There was Facebook—the Justin Bieber of initial public offerings—making us all wonder how a company in its quiet period could generate such a nauseating amount of noise on its way to trading on the Nasdaq. And now here comes Workday and the chance to experience something altogether different.
Workday sells human resources and financial management software. Some of you will say “Ho Hum” to that, which is fine. But Workday has managed to generate a ton of buzz in Silicon Valley, because it’s taking huge customers away from Oracle and SAP and has proved that the cloud computing model works with even the most complex and crucial software running inside large companies. Workday’s investors include Dell’s Michael Dell and Amazon’s Jeff Bezos and, I can reveal, Linkedin’s top two executives, Chief Executive Jeff Weiner and co-founder Reid Hoffman, who have contributed a bit of the $250 million Workday has raised to date.
As it happens, more than 50 percent of the company is still owned by the co-founders, Dave Duffiield and Aneel Bhusri, whom I profiled in a story this week for the magazine. The executives refused to discuss Workday’s IPO plans, but during the course of my reporting I learned that the company plans to raise $500 million through an IPO that it will file for later this month. And, I’m told, Workday will make its filing under the JOBS (Jumpstart Our Business Startups) Act, a recent law that loosens some of the regulatory hurdles smaller companies must face if they want to go public—while also lowering the cost of the IPO process.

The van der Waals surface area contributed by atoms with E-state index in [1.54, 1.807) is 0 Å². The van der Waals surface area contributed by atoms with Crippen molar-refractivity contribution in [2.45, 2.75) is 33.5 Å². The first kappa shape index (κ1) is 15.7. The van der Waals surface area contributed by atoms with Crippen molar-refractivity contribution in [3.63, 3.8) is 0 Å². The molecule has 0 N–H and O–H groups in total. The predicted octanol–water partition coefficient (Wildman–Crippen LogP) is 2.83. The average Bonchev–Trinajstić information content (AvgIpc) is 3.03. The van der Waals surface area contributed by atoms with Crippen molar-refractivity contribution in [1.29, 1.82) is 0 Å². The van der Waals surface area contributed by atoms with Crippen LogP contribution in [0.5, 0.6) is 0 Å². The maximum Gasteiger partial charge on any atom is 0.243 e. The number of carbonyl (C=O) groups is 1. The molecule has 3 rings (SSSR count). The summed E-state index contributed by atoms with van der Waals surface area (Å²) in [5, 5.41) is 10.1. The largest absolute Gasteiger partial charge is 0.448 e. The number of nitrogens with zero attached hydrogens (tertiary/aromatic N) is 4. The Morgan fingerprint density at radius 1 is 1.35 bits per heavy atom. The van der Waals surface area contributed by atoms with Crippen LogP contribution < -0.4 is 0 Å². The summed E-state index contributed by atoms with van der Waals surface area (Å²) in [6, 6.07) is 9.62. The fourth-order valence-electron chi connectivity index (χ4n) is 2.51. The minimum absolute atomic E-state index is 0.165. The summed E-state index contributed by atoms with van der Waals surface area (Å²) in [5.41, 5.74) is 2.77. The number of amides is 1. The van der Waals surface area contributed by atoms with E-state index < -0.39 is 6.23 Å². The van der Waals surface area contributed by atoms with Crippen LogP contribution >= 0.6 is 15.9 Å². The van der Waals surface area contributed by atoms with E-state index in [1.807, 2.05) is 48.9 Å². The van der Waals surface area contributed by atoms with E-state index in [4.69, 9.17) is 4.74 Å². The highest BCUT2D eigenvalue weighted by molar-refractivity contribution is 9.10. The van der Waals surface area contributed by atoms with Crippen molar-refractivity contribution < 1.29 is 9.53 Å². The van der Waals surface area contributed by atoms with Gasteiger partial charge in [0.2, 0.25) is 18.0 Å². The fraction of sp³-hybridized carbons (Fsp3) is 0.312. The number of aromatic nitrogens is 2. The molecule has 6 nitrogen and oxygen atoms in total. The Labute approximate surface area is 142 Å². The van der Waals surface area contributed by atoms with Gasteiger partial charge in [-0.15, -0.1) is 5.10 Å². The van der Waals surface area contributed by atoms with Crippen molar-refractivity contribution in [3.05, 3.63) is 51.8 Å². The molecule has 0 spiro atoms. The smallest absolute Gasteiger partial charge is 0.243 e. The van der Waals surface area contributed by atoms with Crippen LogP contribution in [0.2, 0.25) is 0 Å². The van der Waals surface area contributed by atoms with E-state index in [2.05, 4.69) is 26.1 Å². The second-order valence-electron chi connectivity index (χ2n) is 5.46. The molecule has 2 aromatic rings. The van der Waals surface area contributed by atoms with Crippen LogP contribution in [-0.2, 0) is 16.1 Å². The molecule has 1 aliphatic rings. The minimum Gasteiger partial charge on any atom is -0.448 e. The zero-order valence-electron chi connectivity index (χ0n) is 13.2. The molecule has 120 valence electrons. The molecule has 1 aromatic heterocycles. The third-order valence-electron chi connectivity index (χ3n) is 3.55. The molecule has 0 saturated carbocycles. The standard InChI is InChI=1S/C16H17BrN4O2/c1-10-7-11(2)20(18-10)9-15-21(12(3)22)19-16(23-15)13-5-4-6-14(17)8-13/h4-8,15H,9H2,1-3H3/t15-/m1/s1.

Workday could certainly afford the standard IPO rigamarole. The company has filthy-rich backers and lots of money rolling in through its cloud computing software and services. It should post bookings (a measure of long-term software deals) of $500 million this year.
Still, Workday could gain a strategic edge by filing under the JOBS act. It can, for example, initially turn over its financials in secret to the SEC for review, rather than filing a public S-1. Workday can discuss any issues with the SEC in private, instead of having competitors and the press give their opinions on the numbers.
Companies like Workday with less than $1 billion in revenue do eventually have to file a public S-1—but only 21 days before their IPO roadshow begins. They also don’t have to include as many years of past financial data.
The $500 million that Workday seeks to raise is a modest proposal as well. Workday gets held up as the leading member of a wave of business technology companies heading toward IPOs and could have sought to go bigger and bolder.
Workday’s fellow startups will be watching to see how the whole Mellow Yellow approach to going public fares in the wake of Facebook’s pump and slump show. And so, of course, will investors.